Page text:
With the Boston Red Sox off to a challenging start through the first ten weeks of the season, we decided to take a look at how the team’s struggles are affecting demand for tickets. There’s been rumors of the Red Sox sellout streak being in jeopardy, and unless players start coming back from injuries (and performing) in a hurry, this season could be worse than last year. At least last year it was fun until September!

Anyway, the struggles got us thinking about how the floundering on field translates to ticket sales and more specifically the price of Red Sox tickets on the secondary ticket market, which reflects the real-time demand from Red Sox fans. According to Ticket Liquidator, among the largest ticket resellers out there, the struggles on the field have indeed lowered ticket prices, with an average ticket price as low as $72 occurring during the week of May 6 – 12, following a stretch in which the Sox lost eight of nine games for a .387 winning percentage. Ticket prices that low for Fenway are unheard of this early in the season, and normally don’t come around until the tail end of a season in which it is clear the Sox will miss the playoffs.

Looking at the average price for a Red Sox ticket bought on Ticket Liquidator, you can see that in mid May, ticket prices rose along with the team’s winning percentage. Following a stretch in which the Sox won 9 or 11 from May 11 – 21, prices rose from a low of $65 on May 12 to a high of $106 on May 19, before prices came back down, and sharply. We can see the effect of a losing stretch in action between June 3 – Jun 11, when the team lost seven of eight games, and prices went from a high of $101 to a low of $74.

2012 Season vs Past Three Seasons
The chart below makes it clear that ticket prices for the Red Sox so far in the 2012 season have been some of the lowest we’ve seen in the past four years. As seen on the next chart, its normal for MLB ticket prices to fall as the season goes on, however the extent of the drop in 2012 has been incredible.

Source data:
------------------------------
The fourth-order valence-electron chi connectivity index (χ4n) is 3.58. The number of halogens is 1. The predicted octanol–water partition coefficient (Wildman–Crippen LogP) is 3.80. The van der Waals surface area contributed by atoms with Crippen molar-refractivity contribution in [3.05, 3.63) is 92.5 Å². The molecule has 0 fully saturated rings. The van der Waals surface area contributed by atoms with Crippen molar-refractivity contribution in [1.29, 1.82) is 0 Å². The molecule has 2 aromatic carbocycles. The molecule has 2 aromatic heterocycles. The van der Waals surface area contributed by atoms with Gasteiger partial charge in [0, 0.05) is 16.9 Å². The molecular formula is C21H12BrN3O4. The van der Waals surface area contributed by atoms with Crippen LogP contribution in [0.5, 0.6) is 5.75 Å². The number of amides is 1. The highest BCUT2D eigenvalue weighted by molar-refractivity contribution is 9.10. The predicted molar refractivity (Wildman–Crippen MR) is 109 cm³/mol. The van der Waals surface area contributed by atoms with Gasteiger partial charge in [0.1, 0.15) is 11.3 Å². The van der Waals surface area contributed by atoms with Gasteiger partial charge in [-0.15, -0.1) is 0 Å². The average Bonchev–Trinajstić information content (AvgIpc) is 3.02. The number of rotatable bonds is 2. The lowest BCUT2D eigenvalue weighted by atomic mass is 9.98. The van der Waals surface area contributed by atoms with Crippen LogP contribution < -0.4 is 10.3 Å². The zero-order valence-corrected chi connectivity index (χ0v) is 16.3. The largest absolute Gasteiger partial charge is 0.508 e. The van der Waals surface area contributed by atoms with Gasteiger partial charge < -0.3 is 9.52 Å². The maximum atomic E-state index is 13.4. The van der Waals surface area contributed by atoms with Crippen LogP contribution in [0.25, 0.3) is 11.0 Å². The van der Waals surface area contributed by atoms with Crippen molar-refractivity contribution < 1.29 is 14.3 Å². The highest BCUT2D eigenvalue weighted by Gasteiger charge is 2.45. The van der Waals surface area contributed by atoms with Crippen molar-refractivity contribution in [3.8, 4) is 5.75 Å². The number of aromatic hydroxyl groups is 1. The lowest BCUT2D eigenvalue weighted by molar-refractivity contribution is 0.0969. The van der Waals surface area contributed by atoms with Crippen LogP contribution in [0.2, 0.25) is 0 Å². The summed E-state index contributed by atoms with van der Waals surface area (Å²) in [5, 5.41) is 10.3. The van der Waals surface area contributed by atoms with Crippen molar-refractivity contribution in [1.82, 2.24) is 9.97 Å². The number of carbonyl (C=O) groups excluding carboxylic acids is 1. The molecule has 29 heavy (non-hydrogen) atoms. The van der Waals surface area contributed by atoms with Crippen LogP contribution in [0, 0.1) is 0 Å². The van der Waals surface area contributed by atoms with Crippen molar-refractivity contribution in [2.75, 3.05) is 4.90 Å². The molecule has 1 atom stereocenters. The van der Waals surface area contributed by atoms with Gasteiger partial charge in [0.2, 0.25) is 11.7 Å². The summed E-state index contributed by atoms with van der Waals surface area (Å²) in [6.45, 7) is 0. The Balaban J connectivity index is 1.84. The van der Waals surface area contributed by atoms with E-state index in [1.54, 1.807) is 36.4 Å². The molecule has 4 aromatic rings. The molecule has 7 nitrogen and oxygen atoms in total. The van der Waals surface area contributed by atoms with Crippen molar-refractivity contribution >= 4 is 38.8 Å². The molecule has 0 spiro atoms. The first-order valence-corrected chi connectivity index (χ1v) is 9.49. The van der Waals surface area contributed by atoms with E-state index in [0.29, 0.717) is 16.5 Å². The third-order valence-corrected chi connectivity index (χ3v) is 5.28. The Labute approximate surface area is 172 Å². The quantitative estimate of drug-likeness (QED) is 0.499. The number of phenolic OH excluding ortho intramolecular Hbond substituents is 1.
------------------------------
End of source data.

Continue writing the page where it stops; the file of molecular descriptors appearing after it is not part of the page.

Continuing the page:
Especially when you consider that pre-season ticket prices matched their highest price ever of $139, a ceiling normally reserved for MLB playoff tickets. Note that the chart starts in January, not the beginning of the season.

As you can see, 2012 has been a good deal for fans who want to get into Fenway, (if not so much if you want to see good baseball while there). 2012 represents one of the sharpest drops from the start of the season in week 14 of 2012. Additionally, the low price of $72 seen during the week of May 6 – 12 is the lowest price Ticket Liquidator has seen for Red Sox tickets this early in the season going back to 2006.

Just for giggles, let’s take a look at what ticket prices looked like last year, as the wheels came off the fried chicken express. As the chart makes clear, most fans saw the writing on the ball and bailed on the team right around September 10, going from a high of $118 on September 9 to a low of $43 just 11 days later on September 20. A few royal rooters never gave up hope, sending the price back up toward the end of the season, however the price shown on the graph is not really reflective of what people paid as it also contain sales data for playoffs games that never happened. (Ticket Liquidator, like Stub Hub, Tickets Now, etc., all sell tickets to games that may never happen, and customers are refunded if the games never occur).

Should I Wait to Buy Tickets to Fenway?
Well that really depends on how you think the team will play going forward. If the Sox start winning, you can expect ticket prices to rise along with the winning percentage. However if the Sox continue to struggle, ticket prices will more than likely fall even lower. $5 tickets, which have caused so much consternation for the Yankees, are not out of the question.

As Red recently pointed out (or was it the liquor), the Sox have Ellsbury and supposedly Crawford coming back soon. If they can stop hemorrhaging players like the ATF loses guns in Mexico, the Sox could go on a tear. Just a short winning streak is enough to send ticket prices up. On the other hand if the injuries continue to mount, Fenway ticket prices will likely fall even further. While there is some talk of Fenway’s sell-out streak ending, we don’t see that happening. Even if the stands aren’t technically full, most of the tickets have already been sold (yes, to a lot of the brokers selling on Ticket Liquidator), and that’s where the sellout figure is calculated, accurate or not.

But if the Sox get some luck for a change, there is still plenty of season left. They’ve been scoring runs as well as anyone. Cody Ross should be back soon, Bailey is making progress. And most intriguing, Mark Pryor has been making progress in Triple A. Of course it’s a long shot, but it would be pretty cool if he came back to be an effective pitcher with the Sox.

So if you think the team is poised for another monstah summer, you might want to stock up on tickets now. On the other hand, if you already have your brown paper bag ready to go over your head, then sit tight at watch the secondary ticket market.